Overburdening Childhood Situations
Note: Page numbers enclosed in parentheses are citations from The Individual Psychology of Alfred Adler: A systematic presentation in selections from his writings. (H. L. and R. R. Ansbacher, Eds.). © 1964, Harper & Row, Publishers, Inc. Used by permission of Perseus Books Group.
Adler identified three childhood situations as overburdening, all characterized by abnormal stresses placed upon children in particularly difficult circumstances. There are (a) children who experience severe organ inferiorities; (b) children who are pampered; (c) children who suffer from neglect, abuse, or from being hated and unwanted. In situations such as these, where children are not welcomed, are not encouraged, cannot see places of value open to them, and are unable to believe in what they can do on the socially useful side of life, the probabilities for the development of courage and cooperation are gravely diminished, and the likelihood of the development of dysfunctional styles of living is markedly increased.
Children born with inferior organs experience their bodies and its pains and weaknesses as a burden. They, much more than normal children, develop inferiority feelings, strive to compensate these lacks and to arrive at a goal in which they foresee and presume a feeling of superiority. In this movement . . . they are attacked much more by the difficulties of life and feel and live as though they were in an enemy country. Fighting, hesitating, stopping, escaping . . . they are . . . lacking in social interest, courage, and self-confidence because they fear defeat more than they desire success (p. 118).
We find this great feeling of inferiority also among pampered children. Living in a kind of symbiosis, like parasites, always connected with their mother, their goal of superiority is to make this relationship permanent. Each change terrifies them . . . . Later in life they are not adapted for occupation, love, and marriage, because they consider their own welfare and are not looking for the interests of others. . . . [They are] the majority of the problem children . . . . [abused, neglected, hated, and unwanted children] feel curtailed and behave like enemies. . . . Their goal of superiority is to suppress the other person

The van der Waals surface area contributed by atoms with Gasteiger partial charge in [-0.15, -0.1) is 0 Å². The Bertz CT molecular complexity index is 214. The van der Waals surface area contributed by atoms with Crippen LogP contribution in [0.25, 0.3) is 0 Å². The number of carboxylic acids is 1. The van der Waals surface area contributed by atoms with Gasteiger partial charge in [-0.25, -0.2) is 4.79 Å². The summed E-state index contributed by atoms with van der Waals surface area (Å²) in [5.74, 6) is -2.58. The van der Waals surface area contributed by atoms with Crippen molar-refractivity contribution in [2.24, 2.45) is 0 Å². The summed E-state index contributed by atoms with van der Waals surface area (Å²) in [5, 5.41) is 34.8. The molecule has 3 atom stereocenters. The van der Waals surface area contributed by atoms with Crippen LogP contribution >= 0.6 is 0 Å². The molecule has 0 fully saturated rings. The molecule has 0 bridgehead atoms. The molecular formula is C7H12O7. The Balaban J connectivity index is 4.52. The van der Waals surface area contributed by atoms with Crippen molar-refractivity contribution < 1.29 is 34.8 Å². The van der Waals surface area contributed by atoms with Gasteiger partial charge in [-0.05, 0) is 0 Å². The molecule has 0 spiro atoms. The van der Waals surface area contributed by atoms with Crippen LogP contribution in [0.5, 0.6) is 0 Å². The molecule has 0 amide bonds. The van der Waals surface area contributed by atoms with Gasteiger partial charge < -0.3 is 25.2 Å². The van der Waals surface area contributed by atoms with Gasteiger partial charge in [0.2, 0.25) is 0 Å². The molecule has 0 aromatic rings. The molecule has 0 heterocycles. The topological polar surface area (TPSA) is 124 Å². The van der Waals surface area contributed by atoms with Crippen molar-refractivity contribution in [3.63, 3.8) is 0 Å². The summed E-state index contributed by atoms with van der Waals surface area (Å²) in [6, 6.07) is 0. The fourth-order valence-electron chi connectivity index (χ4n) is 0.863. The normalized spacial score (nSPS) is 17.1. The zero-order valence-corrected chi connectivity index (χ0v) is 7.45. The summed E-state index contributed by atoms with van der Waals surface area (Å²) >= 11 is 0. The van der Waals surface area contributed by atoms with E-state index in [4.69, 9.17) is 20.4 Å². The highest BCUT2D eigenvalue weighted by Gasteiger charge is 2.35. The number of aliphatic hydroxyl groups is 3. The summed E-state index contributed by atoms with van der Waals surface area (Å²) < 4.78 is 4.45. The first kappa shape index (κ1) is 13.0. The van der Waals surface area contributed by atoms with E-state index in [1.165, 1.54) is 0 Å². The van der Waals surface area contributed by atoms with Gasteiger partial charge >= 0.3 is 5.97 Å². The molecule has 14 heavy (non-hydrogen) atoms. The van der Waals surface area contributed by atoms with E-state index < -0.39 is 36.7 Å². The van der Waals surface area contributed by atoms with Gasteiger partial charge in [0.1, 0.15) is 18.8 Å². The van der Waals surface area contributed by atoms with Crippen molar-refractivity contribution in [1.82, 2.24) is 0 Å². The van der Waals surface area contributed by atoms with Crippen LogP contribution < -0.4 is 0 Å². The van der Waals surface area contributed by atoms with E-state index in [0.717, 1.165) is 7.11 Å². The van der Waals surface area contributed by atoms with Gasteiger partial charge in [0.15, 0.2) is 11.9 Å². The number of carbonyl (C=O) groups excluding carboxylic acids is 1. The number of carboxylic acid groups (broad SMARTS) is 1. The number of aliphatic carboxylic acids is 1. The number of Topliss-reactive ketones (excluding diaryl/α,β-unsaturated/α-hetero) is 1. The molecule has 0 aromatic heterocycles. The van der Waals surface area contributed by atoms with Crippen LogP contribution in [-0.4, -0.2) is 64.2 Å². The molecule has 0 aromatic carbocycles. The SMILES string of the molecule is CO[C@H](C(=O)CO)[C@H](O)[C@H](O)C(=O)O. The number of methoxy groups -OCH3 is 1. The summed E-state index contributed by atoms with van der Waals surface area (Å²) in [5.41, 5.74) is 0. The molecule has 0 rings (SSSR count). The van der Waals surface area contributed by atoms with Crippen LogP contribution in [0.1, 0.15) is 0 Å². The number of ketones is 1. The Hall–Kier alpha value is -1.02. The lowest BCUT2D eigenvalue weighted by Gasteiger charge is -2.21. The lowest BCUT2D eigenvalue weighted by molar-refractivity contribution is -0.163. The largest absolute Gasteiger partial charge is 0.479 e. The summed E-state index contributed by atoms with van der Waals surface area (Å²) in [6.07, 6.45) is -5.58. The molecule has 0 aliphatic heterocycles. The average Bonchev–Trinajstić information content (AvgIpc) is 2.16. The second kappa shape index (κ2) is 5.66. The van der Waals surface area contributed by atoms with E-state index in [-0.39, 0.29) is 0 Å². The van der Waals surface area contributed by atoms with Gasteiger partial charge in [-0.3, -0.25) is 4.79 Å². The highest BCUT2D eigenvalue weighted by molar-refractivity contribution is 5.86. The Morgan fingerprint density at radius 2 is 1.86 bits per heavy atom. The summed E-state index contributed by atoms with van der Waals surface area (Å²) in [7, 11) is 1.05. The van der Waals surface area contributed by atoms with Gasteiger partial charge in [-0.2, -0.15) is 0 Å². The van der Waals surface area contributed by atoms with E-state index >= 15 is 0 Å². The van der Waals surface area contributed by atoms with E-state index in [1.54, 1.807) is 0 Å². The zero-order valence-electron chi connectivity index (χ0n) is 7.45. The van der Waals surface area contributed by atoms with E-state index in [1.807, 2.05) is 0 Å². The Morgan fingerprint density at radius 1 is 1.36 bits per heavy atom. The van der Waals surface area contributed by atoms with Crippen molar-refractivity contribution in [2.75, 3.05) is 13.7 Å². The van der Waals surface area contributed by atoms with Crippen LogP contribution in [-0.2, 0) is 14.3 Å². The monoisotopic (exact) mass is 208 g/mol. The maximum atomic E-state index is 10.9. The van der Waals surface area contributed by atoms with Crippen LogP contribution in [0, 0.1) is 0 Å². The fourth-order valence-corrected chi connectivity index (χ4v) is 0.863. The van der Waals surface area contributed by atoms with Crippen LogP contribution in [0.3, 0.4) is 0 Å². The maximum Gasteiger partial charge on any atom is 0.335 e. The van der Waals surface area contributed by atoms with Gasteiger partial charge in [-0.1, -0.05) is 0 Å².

. . . . They are lacking in social interest and therefore in courage and self-confidence (pp. 118-119).
[The pampered child] is granted prominence without working to deserve it and will generally come to feel this prominence as a birthright (p. 369).
We know that every pampered child becomes a hated child. . . . Neither society nor the family wishes to continue the pampering indefinitely (Adler, 1969, p. 10).
All great accomplishments stem from the blessed struggle with the needs of childhood — be they organ inferiorities, pampering, or oppressing circumstances — as long as the child, at the time of his oppression, has already learned the active adaptation to cooperation. Then, and also later on, in the face of all difficulties and torments, only the paths to cooperation will be open in accordance with his inviolable law of movement (Adler, 1979, p. 54).
See Adler, 1956, pp. 417-420.
© Griffith, J., & Powers, R. L. (2007). The Lexicon of Adlerian Psychology: 106 terms Associated with the Individual Psychology of Alfred Adler (2nd ed.). Port Townsend, WA: Adlerian Psychology Associates (p. 77).
Definitions of concepts are used by permission of Jane Griffith. A comprehensive list of concepts and definitions can be found in The Lexicon of Adlerian Psychology: 106 Terms Associated with the Individual Psychology of Alfred Adler by Jane Griffith and Robert L. Powers, available for purchase on Amazon.com.
Adler, A. (1956). The Individual Psychology of Alfred Adler: A systematic presentation in selections from his writings. (H.L. and R.R. Ansbacher, Eds.). NY: Basic Books.
Adler, A. (1969). The science of living. (H. L. Ansbacher, Ed.). New York: Doubleday. (Original work published 1929)
Adler, A. (1979). Superiority and social interest: A collection of later writings (3rd Rev. ed.). (H. L. Ansbacher & R. R. Ansbacher, Eds.). New York: Viking Compass. (Original work published 1964)